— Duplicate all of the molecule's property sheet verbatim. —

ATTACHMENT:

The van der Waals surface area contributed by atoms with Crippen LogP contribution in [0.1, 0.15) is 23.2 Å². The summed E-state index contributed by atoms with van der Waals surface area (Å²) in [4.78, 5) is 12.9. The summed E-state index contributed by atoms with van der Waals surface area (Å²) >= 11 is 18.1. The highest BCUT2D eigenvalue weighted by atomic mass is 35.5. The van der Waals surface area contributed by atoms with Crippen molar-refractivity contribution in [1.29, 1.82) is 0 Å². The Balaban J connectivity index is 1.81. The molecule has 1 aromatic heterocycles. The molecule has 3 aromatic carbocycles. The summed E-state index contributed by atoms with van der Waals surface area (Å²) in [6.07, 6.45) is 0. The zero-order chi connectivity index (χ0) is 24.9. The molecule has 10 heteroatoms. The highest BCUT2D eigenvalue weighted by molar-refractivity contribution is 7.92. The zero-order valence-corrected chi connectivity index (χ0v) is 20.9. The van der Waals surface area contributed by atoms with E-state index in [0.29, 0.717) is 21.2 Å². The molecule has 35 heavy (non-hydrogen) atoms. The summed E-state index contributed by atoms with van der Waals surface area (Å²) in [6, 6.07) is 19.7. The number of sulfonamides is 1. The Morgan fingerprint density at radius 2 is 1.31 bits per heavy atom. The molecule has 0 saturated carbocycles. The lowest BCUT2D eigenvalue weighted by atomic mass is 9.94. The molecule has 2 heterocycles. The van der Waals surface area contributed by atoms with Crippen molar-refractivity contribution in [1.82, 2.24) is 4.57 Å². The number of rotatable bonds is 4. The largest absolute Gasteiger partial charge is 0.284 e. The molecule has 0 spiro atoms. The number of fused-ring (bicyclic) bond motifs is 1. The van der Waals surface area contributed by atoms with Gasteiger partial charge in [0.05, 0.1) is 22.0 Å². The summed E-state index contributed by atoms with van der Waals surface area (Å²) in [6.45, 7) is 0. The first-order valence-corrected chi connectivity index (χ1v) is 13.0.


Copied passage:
The van der Waals surface area contributed by atoms with Crippen LogP contribution in [0.1, 0.15) is 23.2 Å². The summed E-state index contributed by atoms with van der Waals surface area (Å²) in [4.78, 5) is 12.9. The summed E-state index contributed by atoms with van der Waals surface area (Å²) >= 11 is 18.1. The highest BCUT2D eigenvalue weighted by atomic mass is 35.5. The van der Waals surface area contributed by atoms with Crippen molar-refractivity contribution in [1.29, 1.82) is 0 Å². The Balaban J connectivity index is 1.81. The molecule has 1 aromatic heterocycles. The molecule has 3 aromatic carbocycles. The summed E-state index contributed by atoms with van der Waals surface area (Å²) in [6.07, 6.45) is 0. The zero-order chi connectivity index (χ0) is 24.9. The molecule has 10 heteroatoms. The highest BCUT2D eigenvalue weighted by molar-refractivity contribution is 7.92. The zero-order valence-corrected chi connectivity index (χ0v) is 20.9. The van der Waals surface area contributed by atoms with E-state index in [0.29, 0.717) is 21.2 Å². The molecule has 35 heavy (non-hydrogen) atoms. The summed E-state index contributed by atoms with van der Waals surface area (Å²) in [6, 6.07) is 19.7. The number of sulfonamides is 1. The Morgan fingerprint density at radius 2 is 1.31 bits per heavy atom. The molecule has 0 saturated carbocycles. The lowest BCUT2D eigenvalue weighted by atomic mass is 9.94. The molecule has 2 heterocycles. The van der Waals surface area contributed by atoms with Crippen molar-refractivity contribution in [1.82, 2.24) is 4.57 Å². The number of rotatable bonds is 4. The largest absolute Gasteiger partial charge is 0.284 e. The molecule has 0 spiro atoms. The number of fused-ring (bicyclic) bond motifs is 1. The van der Waals surface area contributed by atoms with Gasteiger partial charge in [0.05, 0.1) is 22.0 Å². The summed E-state index contributed by atoms with van der Waals surface area (Å²) in [6.45, 7) is 0. The first-order valence-corrected chi connectivity index (χ1v) is 13.0.